Golding’s plans hinge on fate of tax abatements

Published 11:00 am Wednesday, July 30, 2014

Construction of a new riverside home for Golding Barge Line — said two weeks ago to be starting soon — and an expansion of high-paying jobs might not happen at all if the company can’t rely on a property tax break once it’s done, the longtime Vicksburg industry’s officials said this week.

First announced in 2012, the company’s expansion involves building a two- to four-story office on the banks of the Mississippi River at the foot of Lee Street and adding 40 more jobs by next July. Much of the expansion is courtesy of a boom in shipping petroleum extracted from underground via fracking.

With Warren County mulling the future of its property tax abatement program, the company’s father-and-son leadership team told county supervisors some kind of break might make or break the company’s future in Vicksburg.

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“This abatement would be critical in our decision-making as to where the office is placed,” said Austin Golding, the company’s marketing, sales and customer service manager, as the county board met on Monday. Golding and his father, company president Steve Golding, had requested face time before the board on the issue.

The county is considering scrapping and rewriting its policy on tax abatements after grudgingly following the city’s OK on two for car dealerships on North Frontage Road, outside the downtown historic preservation zone that had been deemed more worthy of the program for years despite the state law’s wide-ranging eligibility guidelines.

No formal application for an abatement or an industrial improvement tax exemption for Golding’s new base has been filed to date with Vicksburg or Warren County. Prosperity in the industry can’t survive a high tax bill if there’s no incentive program left to help them, said company president Steve Golding.

“We are the largest home-owned business in Warren County,” he said, pleading at one point, “Wrap your arms around us, guys.”

State law specifies central business districts, historic preservation districts, business improvement districts, urban renewal districts and historic landmarks as areas where the exemptions are legal. Cities are given the latitude to define each as they see fit. Counties can follow cities or write their own guidelines. In Vicksburg, they’re good for seven years.

Passed in 2005, the county’s abatement program is also good for seven years on commercial properties whose owners remodel or otherwise improve their buildings and already have an abatement in hand from the city. It differs from the city’s policy in that it doesn’t include multifamily structures and says the property must have been redeveloped by demolition. It sets a minimum investment for a seven-year abatement at $300,000 and excludes, though does not define, routine maintenance.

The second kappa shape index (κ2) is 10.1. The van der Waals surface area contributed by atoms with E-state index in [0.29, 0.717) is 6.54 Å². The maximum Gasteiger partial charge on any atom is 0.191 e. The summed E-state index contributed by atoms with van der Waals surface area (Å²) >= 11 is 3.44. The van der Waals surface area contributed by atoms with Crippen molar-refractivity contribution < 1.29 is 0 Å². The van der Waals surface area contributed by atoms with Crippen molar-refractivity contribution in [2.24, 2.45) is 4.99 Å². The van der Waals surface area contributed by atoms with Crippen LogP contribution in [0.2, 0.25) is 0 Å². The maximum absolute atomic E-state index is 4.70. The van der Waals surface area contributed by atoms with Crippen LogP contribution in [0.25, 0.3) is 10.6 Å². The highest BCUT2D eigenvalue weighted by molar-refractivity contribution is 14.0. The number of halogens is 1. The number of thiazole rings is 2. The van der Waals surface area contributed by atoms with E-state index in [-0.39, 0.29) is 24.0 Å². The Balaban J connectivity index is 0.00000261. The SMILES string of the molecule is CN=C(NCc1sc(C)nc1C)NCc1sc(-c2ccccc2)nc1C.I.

Supervisors heard public comments July 21 from tour home operators and other business interests that were against scrapping the program altogether.

While drawing comparisons to the local business climate to that of Paducah, Ky., which the Goldings said have embraced the industry’s presence and history, they conceded the marine industry’s growth since the Great Recession can be measured in traffic on the nation’s inland waterways and, thus, doesn’t have a visible “manufacturing base” and that the planned headquarters won’t store a lot of equipment at first. Inventories held by businesses in Mississippi are taxed as personal property.

“We could have built higher above the railroad tracks and saved money,” Austin Golding said. “But, to us, it’s important for us and our customers to be seen.”

Supervisors, all of whom were among the first to hear about the expansion from the Goldings in 2012 during a similar informal meeting, were on Monday equally as satisfied to steer the company to the industrial exemption option. Those have been granted in the past to large industries such as Golding and are good for 10 years, but more often have applied to companies with significant equipment purchases that go on the personal property rolls.

“I’d go sit down with Wes Kight,” District 1 Supervisor John Arnold told the Goldings, referring to the county’s contract real property appraiser. “I don’t know if the exemption route isn’t better.”

Board President Bill Lauderdale said the company should explore industrial expansion incentives with the state.

The company began in 1985 and moved its offices to Lee Street from North Frontage Road in 2010. Four modular buildings have served as the company’s base since company officials returned to the river after the 2011 flood forced them to higher ground temporarily. Plans call for the new office to sit 14 feet off the ground to comply with flood zone construction regulations.